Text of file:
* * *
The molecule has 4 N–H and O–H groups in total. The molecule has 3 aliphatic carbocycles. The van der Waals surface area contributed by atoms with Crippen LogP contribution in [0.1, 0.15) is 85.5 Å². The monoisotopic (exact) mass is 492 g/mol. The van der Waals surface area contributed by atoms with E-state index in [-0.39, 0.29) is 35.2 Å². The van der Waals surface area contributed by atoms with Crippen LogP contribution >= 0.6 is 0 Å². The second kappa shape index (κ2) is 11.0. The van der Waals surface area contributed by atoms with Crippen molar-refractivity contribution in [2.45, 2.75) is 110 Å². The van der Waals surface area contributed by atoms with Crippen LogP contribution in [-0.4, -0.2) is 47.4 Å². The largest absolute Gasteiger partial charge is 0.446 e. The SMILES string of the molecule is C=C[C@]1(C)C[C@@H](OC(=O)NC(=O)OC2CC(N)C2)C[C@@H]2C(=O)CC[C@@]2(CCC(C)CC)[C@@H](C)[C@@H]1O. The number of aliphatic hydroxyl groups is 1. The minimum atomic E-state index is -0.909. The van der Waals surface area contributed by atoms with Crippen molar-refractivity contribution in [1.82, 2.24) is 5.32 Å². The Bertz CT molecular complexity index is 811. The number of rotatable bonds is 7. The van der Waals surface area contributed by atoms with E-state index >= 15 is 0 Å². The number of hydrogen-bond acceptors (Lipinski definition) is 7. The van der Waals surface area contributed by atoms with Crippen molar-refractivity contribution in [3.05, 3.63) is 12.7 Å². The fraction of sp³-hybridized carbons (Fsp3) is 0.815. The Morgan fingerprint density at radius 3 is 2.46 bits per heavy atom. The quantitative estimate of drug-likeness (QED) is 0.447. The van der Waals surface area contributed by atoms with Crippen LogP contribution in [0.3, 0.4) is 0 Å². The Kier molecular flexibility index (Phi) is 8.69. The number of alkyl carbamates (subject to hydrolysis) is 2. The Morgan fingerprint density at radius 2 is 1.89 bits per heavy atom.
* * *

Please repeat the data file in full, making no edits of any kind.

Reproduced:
The molecule has 4 N–H and O–H groups in total. The molecule has 3 aliphatic carbocycles. The van der Waals surface area contributed by atoms with Crippen LogP contribution in [0.1, 0.15) is 85.5 Å². The monoisotopic (exact) mass is 492 g/mol. The van der Waals surface area contributed by atoms with E-state index in [-0.39, 0.29) is 35.2 Å². The van der Waals surface area contributed by atoms with Crippen LogP contribution >= 0.6 is 0 Å². The second kappa shape index (κ2) is 11.0. The van der Waals surface area contributed by atoms with Crippen molar-refractivity contribution in [2.45, 2.75) is 110 Å². The van der Waals surface area contributed by atoms with Crippen LogP contribution in [-0.4, -0.2) is 47.4 Å². The largest absolute Gasteiger partial charge is 0.446 e. The SMILES string of the molecule is C=C[C@]1(C)C[C@@H](OC(=O)NC(=O)OC2CC(N)C2)C[C@@H]2C(=O)CC[C@@]2(CCC(C)CC)[C@@H](C)[C@@H]1O. The number of aliphatic hydroxyl groups is 1. The minimum atomic E-state index is -0.909. The van der Waals surface area contributed by atoms with Crippen molar-refractivity contribution in [1.82, 2.24) is 5.32 Å². The Bertz CT molecular complexity index is 811. The number of rotatable bonds is 7. The van der Waals surface area contributed by atoms with E-state index >= 15 is 0 Å². The number of hydrogen-bond acceptors (Lipinski definition) is 7. The van der Waals surface area contributed by atoms with Crippen molar-refractivity contribution in [3.05, 3.63) is 12.7 Å². The fraction of sp³-hybridized carbons (Fsp3) is 0.815. The Morgan fingerprint density at radius 3 is 2.46 bits per heavy atom. The quantitative estimate of drug-likeness (QED) is 0.447. The van der Waals surface area contributed by atoms with Crippen LogP contribution in [0.3, 0.4) is 0 Å². The Kier molecular flexibility index (Phi) is 8.69. The number of alkyl carbamates (subject to hydrolysis) is 2. The Morgan fingerprint density at radius 2 is 1.89 bits per heavy atom.